Water weighs roughly 8.6 pounds per gallon and will put some strain on the tanks if not given additional support. The process of hiding the tanks will thus serve a two-fold purpose.

Collection Tanks

My current plans are to use three tanks for the garage, three tanks for the greenhouse, and two sets of three tanks for the house. This will give me a total storage capacity of about 3800 gallons. This includes filtered water storage of approximately 975 gallons. The total cost for the tanks will be about $150. I will also need four filters and check valves and some 2 inch PVC pipe for the connections. This is inexpensive enough for me to get started on the project.


The first phase will be to hook up a set of tanks to the greenhouse. It has a corrugated roof with a very high run-off co-efficient rate of about 95 %. The second phase will be to hook up a system to the garage and the final phase will be a system for the house. This will give me the best opportunity to evaluate how the system works on a small scale and then modify the system as necessary to make it more efficient. Since my garage has a shingle roof, the run-off co-efficient isn’t very high (about 80 %).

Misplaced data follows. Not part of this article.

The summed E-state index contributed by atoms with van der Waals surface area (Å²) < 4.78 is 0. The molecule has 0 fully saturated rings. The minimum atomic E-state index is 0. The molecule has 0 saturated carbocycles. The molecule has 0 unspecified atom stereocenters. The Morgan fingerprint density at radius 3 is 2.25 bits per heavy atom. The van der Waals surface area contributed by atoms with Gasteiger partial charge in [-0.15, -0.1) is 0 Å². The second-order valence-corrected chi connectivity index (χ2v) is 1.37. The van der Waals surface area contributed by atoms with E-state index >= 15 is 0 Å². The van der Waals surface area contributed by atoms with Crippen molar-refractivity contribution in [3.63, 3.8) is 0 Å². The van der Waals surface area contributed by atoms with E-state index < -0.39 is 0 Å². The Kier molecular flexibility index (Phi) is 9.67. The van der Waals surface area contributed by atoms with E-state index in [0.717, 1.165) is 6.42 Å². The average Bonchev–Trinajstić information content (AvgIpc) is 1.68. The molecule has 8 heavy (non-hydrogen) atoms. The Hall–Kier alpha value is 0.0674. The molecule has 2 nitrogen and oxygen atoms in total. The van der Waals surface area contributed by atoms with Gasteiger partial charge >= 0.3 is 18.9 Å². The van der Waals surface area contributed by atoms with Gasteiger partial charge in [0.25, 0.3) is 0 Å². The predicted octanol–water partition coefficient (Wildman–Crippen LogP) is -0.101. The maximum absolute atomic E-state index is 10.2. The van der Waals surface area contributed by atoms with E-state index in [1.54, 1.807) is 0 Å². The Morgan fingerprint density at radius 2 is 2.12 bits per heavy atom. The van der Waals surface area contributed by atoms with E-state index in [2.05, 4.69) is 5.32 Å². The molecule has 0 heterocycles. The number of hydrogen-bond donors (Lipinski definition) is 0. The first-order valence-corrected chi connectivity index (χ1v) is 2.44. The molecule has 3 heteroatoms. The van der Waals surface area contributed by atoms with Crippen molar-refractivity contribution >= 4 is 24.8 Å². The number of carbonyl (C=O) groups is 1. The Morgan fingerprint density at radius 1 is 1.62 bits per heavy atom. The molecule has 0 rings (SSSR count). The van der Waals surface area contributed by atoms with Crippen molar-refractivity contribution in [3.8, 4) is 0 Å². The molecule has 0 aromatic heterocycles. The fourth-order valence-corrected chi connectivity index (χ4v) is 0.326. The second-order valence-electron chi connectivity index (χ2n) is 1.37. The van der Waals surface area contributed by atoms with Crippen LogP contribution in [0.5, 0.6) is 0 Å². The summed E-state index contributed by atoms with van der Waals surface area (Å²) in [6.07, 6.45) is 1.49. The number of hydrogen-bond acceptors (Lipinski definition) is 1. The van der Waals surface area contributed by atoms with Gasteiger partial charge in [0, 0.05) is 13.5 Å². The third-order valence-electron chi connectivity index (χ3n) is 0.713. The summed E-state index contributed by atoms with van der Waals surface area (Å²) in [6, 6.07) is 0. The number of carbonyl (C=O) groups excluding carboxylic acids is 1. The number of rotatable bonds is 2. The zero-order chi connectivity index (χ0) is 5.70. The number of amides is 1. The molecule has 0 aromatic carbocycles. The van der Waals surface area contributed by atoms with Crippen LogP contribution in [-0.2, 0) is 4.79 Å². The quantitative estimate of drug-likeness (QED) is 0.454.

It is about time to put a new roof on the garage and so a metal roof will probably be put on to replace it. This will raise the efficiency rate to about 90 or 95 % and will help to offset the cost of a metal roof.

Most projects are easier to accomplish if you start off small and work your way up to bigger and better things. If you encounter a problem and can’t find a feasible and cost effective solution, you won’t have lost a lot of time, money and effort on the project.

If everything goes according to plan, I will hopefully have a complete rainwater collection system in place at a very affordable price in the next few months. Then it will be time to start working on a system for the farm.

Staying above the water line!



HermitJim said...

This sounds like a very feasable plan and a good starting point for future projects of this nature. Keep us informed as to the progress, buddy!

Very interesting post indeed!

riverwalker said...

To: HermitJim

Start small and working my way up!
Depending upon how it goes, I may want to expand capacity. The major problem is appearances in the city. I figure that they will find some way to tax me extra on the additions though! Plan to save some big bucks on the water and sewer bill.


Patriot West of Fort Worth said...


My wife and I just escaped CA and are now living in this great Republic of TX! I too have a blog called Learning to Survive in Texas and would like to know where I, too, could obtain the same type water tanks you purchased for your project. BTW, I've been reading your blog for a while and I think it's great!

riverwalker said...

To: Patriot West

The syrup tanks can often be found at beverage plants. They usually have an aluminum framework around them for support. If you find just the tanks, they will need additional support.



BTW, Welcome to Texas.